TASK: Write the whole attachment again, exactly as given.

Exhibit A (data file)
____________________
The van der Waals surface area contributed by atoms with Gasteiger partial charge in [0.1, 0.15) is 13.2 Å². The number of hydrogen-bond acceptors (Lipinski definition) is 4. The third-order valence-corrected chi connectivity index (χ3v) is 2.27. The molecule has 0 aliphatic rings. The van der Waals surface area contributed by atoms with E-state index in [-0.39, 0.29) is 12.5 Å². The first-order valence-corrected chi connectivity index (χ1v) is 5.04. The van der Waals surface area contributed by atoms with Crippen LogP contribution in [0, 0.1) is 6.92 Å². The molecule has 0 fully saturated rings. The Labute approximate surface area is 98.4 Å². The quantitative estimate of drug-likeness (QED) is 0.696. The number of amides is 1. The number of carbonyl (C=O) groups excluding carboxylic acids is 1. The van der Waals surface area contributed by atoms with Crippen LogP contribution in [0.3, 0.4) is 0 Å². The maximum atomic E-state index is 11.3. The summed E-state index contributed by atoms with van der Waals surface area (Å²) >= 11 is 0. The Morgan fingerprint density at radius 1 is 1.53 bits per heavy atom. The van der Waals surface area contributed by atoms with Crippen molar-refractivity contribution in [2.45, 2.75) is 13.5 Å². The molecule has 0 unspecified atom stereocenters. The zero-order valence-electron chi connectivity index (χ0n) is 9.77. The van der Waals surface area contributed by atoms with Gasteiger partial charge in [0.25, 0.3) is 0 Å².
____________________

The van der Waals surface area contributed by atoms with Gasteiger partial charge in [0.1, 0.15) is 13.2 Å². The number of hydrogen-bond acceptors (Lipinski definition) is 4. The third-order valence-corrected chi connectivity index (χ3v) is 2.27. The molecule has 0 aliphatic rings. The van der Waals surface area contributed by atoms with E-state index in [-0.39, 0.29) is 12.5 Å². The first-order valence-corrected chi connectivity index (χ1v) is 5.04. The van der Waals surface area contributed by atoms with Crippen LogP contribution in [0, 0.1) is 6.92 Å². The molecule has 0 fully saturated rings. The Labute approximate surface area is 98.4 Å². The quantitative estimate of drug-likeness (QED) is 0.696. The number of amides is 1. The number of carbonyl (C=O) groups excluding carboxylic acids is 1. The van der Waals surface area contributed by atoms with Crippen LogP contribution in [0.3, 0.4) is 0 Å². The maximum atomic E-state index is 11.3. The summed E-state index contributed by atoms with van der Waals surface area (Å²) >= 11 is 0. The Morgan fingerprint density at radius 1 is 1.53 bits per heavy atom. The van der Waals surface area contributed by atoms with Crippen molar-refractivity contribution in [2.45, 2.75) is 13.5 Å². The molecule has 0 unspecified atom stereocenters. The zero-order valence-electron chi connectivity index (χ0n) is 9.77. The van der Waals surface area contributed by atoms with Gasteiger partial charge in [0.25, 0.3) is 0 Å².